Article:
Achebe Rewrites Africa’s History: The Glorious “Primitive Tribes” (Part 4, Finale)

While there are a significant number of people who do not feel positive about the deeds of the white man, none suggests violence. The thoughtful Obierika thinks such an act will not be wise: “It is already too late. . . . Our own men and our sons have joined the ranks of the stranger. They have joined his religion and they help to uphold his government” (124). Being his typical self, Okonkwo calls for immediate war to cleanse the land. He boasts of how Umuofia is immeasurably greater than the clan that the white man has wiped out: “We would be cowards to compare ourselves with the men of Abame.

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Achebe Rewrites Africa’s History: The Glorious “Primitive Tribes” (Part 3)

Achebe portrays Okonkwo as having a non-representative faulty view of leadership

Okonkwo’s view of leadership is simply deficient. Not only is he very prone to irrational behaviour, but he also does irrational things because of his view on gender roles. Driven by fear of being seen as weak and a failure, like Unoka, Okonkwo deifies masculinity. His primary motivation, “to hate everything that his father Unoka had loved,” includes hating “gentleness.” He thinks gentleness is a feminine or agbala trait. As mentioned en passant earlier, it is this extreme view on masculinity that encouraged him to kill his adopted son. This is also the reason he thinks his closest friend is a coward. Besides, Okonkwo is also psychologically unstable. As Polycarp Ikuenobe, an Igbo critic, points out, “In order to achieve [leadership], an individual must be ‘psychologically wholesome,’ emotionally and rationally stable, communally well adjusted, and must consistently show excellent judgment” (125). If this “Ikuenobian” requirement were a sacrosanct litmus test for leadership, Okonkwo would be nowhere close to passing it. Okonkwo has an emotional instability syndrome; in fact, it seems like his overall phenotype bears witness to this condition. Achebe writes about Okonkwo:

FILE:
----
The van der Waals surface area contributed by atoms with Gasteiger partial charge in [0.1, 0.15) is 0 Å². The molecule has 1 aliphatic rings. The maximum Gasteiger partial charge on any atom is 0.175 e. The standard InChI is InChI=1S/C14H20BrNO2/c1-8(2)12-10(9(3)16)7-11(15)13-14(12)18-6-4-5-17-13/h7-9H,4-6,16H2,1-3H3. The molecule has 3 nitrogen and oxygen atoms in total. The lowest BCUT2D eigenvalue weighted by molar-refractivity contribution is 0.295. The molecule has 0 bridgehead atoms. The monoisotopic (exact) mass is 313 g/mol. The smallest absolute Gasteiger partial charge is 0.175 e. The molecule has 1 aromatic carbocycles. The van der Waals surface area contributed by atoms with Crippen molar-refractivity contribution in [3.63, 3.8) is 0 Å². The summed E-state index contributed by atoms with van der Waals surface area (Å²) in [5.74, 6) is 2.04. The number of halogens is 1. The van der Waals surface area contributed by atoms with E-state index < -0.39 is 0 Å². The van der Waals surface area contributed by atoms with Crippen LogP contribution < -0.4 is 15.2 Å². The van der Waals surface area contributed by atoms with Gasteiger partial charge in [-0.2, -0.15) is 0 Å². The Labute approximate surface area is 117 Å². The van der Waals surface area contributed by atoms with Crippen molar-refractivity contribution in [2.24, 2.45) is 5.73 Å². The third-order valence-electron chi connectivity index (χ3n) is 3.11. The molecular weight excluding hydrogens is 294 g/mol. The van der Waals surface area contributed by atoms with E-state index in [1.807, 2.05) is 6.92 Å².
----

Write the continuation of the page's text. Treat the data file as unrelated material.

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Achebe Rewrites Africa’s History: The Glorious “Primitive Tribes” (Part 2)

Achebe Portrays Okonkwo As Having a Non-representative Faulty View of Family Relationships

The tribal Igbo community of Okonkwo has its mores that every child learns as it grows up. A man is the head of his family meaning that he is the primary provider. The people’s staple food is yam, and “Yam, the king of crops, was a man’s crop” (16) because it requires a lot of muscular work over a relatively long period to grow it. When the harvest comes, the man feeds his family primarily from the produce; it was a subsistent kind of farming. As Achebe emphatically reiterates, “Yam stood for manliness, and he who could feed his family on yams from one harvest to another was a very great man indeed” (24). Often the woman helps the man by growing “women’s crops, like coco-yams, beans and cassava” (16) alongside with him. It is, however, the woman who typically runs the house since the man often spends most of the hours on the farm. Achebe writes, for instance, about Okonkwo that “During the planting season Okonkwo worked daily on his farms from cock-crow until the chickens went to roost” (10). She ensures that the family meals are prepared in time, teaches the kids family values, make sure the house constantly have enough water to run on, and represents the man in absentia. Above all, the woman respectfully and lovingly submits to the man as the head of the house.

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Achebe Rewrites Africa’s History: The Glorious “Primitive Tribes” (Part 1)

The Commissioner went away, taking three or four of the soldiers with him. In the many years in which he had toiled to bring civilization to different parts of Africa he had learnt a number of things. One of them was that a District Commissioner must never attend to such undignified details as cutting down a dead man from the tree. Such would give the natives a poor opinion of him. In the book which he planned to write he would stress that point. As he walked back to the court he thought about that book. Every day brought him some new material. . . . There was so much else to include, and one must be firm in cutting out details (147-48).

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